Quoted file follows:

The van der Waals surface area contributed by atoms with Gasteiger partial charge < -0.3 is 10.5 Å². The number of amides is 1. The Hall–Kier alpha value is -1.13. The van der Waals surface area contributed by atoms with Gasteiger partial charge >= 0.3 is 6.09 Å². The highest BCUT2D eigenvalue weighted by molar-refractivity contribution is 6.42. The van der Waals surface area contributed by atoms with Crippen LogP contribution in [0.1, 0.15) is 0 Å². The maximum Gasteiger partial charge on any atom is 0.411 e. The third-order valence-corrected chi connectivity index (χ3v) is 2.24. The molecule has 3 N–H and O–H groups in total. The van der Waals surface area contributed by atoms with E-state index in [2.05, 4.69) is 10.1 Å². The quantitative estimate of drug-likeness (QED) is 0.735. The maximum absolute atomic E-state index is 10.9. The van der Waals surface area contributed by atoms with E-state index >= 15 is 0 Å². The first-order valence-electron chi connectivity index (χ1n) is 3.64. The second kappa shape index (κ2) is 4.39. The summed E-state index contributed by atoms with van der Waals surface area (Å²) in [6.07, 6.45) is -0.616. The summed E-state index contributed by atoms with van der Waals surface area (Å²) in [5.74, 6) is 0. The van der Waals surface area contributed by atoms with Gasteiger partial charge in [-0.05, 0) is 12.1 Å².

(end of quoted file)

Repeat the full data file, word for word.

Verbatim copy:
The van der Waals surface area contributed by atoms with Gasteiger partial charge < -0.3 is 10.5 Å². The number of amides is 1. The Hall–Kier alpha value is -1.13. The van der Waals surface area contributed by atoms with Gasteiger partial charge >= 0.3 is 6.09 Å². The highest BCUT2D eigenvalue weighted by molar-refractivity contribution is 6.42. The van der Waals surface area contributed by atoms with Crippen LogP contribution in [0.1, 0.15) is 0 Å². The maximum Gasteiger partial charge on any atom is 0.411 e. The third-order valence-corrected chi connectivity index (χ3v) is 2.24. The molecule has 3 N–H and O–H groups in total. The van der Waals surface area contributed by atoms with E-state index in [2.05, 4.69) is 10.1 Å². The quantitative estimate of drug-likeness (QED) is 0.735. The maximum absolute atomic E-state index is 10.9. The van der Waals surface area contributed by atoms with E-state index >= 15 is 0 Å². The first-order valence-electron chi connectivity index (χ1n) is 3.64. The second kappa shape index (κ2) is 4.39. The summed E-state index contributed by atoms with van der Waals surface area (Å²) in [6.07, 6.45) is -0.616. The summed E-state index contributed by atoms with van der Waals surface area (Å²) in [5.74, 6) is 0. The van der Waals surface area contributed by atoms with Gasteiger partial charge in [-0.05, 0) is 12.1 Å².